Minnesota's native tallgrass prairies are few and far between these days, but at Buffalo River State Park you can still catch a glimpse of what the state looked like prior to colonization. Situated about 15 miles east of Fargo-Moorhead, you can hike the park's 12 miles of winding trails through one of Minnesota's largest remaining prairies. The park is especially popular among birders, who flock here to see bobolinks, prairie chickens, marbled godwits and upland sandpipers among other, more common species.
Blue Mounds State Park
Near the soaring, 100-foot-high Sioux quartzite cliff at Blue Mounds State Park, one of the world's last remaining herds of purebred bison roams and grazes in the park's vast tallgrass prairie. Found just north of Luverne, the park ranks among the most iconic landscapes and experiences in southwestern Minnesota. Lace up your hiking boots and traverse 13 miles of moderate trails through the rich prairie, filled with hundreds of wildflower varieties, prickly pear cacti and bluestem grasses up to 7 feet tall. Blue Mounds is also a popular spot for camping, with more than 70 drive-in sites, 14 walk-in sites and three highly sought-after teepees.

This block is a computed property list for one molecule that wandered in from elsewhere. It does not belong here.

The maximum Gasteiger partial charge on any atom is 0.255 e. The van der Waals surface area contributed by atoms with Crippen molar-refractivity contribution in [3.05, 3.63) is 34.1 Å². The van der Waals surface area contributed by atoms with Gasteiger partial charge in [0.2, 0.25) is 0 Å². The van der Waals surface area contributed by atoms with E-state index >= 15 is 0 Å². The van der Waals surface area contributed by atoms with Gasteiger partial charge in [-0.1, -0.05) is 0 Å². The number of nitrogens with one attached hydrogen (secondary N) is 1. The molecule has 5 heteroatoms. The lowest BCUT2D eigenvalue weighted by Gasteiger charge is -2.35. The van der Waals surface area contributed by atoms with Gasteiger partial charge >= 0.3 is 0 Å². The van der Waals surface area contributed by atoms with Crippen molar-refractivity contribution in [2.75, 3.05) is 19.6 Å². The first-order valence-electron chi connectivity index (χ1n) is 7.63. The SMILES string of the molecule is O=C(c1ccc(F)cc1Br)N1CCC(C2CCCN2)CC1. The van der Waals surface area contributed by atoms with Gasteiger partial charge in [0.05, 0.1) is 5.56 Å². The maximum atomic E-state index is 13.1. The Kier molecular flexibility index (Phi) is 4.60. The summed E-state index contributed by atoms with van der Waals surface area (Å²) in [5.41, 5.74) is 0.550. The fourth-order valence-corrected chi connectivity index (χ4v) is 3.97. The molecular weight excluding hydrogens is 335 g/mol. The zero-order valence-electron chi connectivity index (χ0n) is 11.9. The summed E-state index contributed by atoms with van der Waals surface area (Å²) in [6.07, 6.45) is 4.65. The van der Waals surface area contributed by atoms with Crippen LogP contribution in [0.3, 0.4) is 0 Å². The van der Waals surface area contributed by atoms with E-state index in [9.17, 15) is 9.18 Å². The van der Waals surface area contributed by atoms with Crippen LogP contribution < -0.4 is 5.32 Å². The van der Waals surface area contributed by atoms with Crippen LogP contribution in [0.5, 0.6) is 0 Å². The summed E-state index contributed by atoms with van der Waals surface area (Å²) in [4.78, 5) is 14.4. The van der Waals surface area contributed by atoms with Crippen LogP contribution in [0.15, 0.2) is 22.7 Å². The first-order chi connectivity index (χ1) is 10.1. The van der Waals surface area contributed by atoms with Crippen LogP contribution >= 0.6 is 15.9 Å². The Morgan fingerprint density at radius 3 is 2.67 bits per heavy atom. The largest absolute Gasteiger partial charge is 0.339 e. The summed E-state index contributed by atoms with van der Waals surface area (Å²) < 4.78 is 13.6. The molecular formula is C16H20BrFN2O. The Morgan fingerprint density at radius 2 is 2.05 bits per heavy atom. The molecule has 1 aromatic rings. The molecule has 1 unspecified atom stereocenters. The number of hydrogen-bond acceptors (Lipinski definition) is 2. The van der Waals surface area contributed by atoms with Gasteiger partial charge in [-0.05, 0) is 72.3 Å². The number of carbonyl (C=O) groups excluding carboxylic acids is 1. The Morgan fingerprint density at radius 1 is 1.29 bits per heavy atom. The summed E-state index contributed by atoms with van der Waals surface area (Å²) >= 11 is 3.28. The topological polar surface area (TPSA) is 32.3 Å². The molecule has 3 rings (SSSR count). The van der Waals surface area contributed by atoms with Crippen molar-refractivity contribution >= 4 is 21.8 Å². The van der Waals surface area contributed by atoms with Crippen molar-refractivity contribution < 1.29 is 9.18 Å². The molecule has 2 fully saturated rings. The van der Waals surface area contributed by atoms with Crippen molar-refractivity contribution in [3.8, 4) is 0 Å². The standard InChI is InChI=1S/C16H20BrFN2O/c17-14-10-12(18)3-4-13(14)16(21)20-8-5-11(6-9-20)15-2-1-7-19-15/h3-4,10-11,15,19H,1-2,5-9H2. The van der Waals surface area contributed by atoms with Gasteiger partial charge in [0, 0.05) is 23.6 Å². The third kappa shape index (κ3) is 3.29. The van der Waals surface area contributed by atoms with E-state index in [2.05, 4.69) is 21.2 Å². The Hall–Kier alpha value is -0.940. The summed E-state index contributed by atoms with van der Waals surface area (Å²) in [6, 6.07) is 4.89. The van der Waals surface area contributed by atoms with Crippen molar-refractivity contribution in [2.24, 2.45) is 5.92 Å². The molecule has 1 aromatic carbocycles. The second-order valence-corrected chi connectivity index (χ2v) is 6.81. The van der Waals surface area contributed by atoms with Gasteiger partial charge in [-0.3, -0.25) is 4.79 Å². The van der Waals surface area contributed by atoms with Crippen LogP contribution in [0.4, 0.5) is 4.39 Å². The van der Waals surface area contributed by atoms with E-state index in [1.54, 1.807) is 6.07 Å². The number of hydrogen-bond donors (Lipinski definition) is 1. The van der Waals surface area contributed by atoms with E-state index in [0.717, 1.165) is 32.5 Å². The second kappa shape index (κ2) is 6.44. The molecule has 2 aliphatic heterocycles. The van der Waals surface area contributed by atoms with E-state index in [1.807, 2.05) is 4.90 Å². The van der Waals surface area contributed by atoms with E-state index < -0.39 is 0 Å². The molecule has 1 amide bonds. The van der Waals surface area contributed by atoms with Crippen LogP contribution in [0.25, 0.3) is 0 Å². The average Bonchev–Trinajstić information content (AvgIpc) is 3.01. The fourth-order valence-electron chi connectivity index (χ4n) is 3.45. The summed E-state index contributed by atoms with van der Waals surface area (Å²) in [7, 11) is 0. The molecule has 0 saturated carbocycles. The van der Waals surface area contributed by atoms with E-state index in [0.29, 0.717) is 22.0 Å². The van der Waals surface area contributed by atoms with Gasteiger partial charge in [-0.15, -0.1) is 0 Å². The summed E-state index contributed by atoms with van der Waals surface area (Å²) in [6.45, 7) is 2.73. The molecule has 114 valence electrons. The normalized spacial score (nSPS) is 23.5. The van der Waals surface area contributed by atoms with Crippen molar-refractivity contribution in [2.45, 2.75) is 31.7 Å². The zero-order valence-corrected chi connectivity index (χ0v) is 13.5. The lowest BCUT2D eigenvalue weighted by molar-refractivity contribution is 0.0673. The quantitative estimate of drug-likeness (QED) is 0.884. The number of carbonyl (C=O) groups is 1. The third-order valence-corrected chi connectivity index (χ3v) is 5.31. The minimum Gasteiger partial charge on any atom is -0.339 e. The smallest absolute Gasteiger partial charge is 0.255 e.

Great River Bluffs State Park
The Mississippi River is one of Minnesota's most beloved and impressive natural wonders, and its most awe-inspiring stretch is best viewed from the 500-foot-tall bluffs at the appropriately named Great River Bluffs State Park near Winona. The park has four trail overlooks—North, South, East and King's Bluff—offering panoramic vistas of the river and valley. Rolling trails for hiking and cross-country skiing wind through the park's oak-hickory woods, pine plantations and goat prairies, providing ample opportunities for forest bathing, birding and wildlife viewing.
Minneopa State Park
About 5 miles west of Mankato, you'll find southern Minnesota’s largest waterfall at Minneopa State Park. When you get to the falls, follow the trail down the nearby limestone stairway to view the falls from the valley, then make your way up the opposite staircase for an incredible, panoramic view of the whole area. Like Blue Mounds on the other side of the region, Minneopa is also home to a herd of bison. The herd ranges across 331 acres of unbroken prairie, and is viewable from inside your vehicle via Bison Drive Road.
Brian Fanelli is a writer and editor for Explore Minnesota. When he isn't writing about life in The North, you'll find him browsing the sci-fi shelves in a local bookstore, biking one of Minnesota's spectacular trails or walking his Chihuahua around Minneapolis.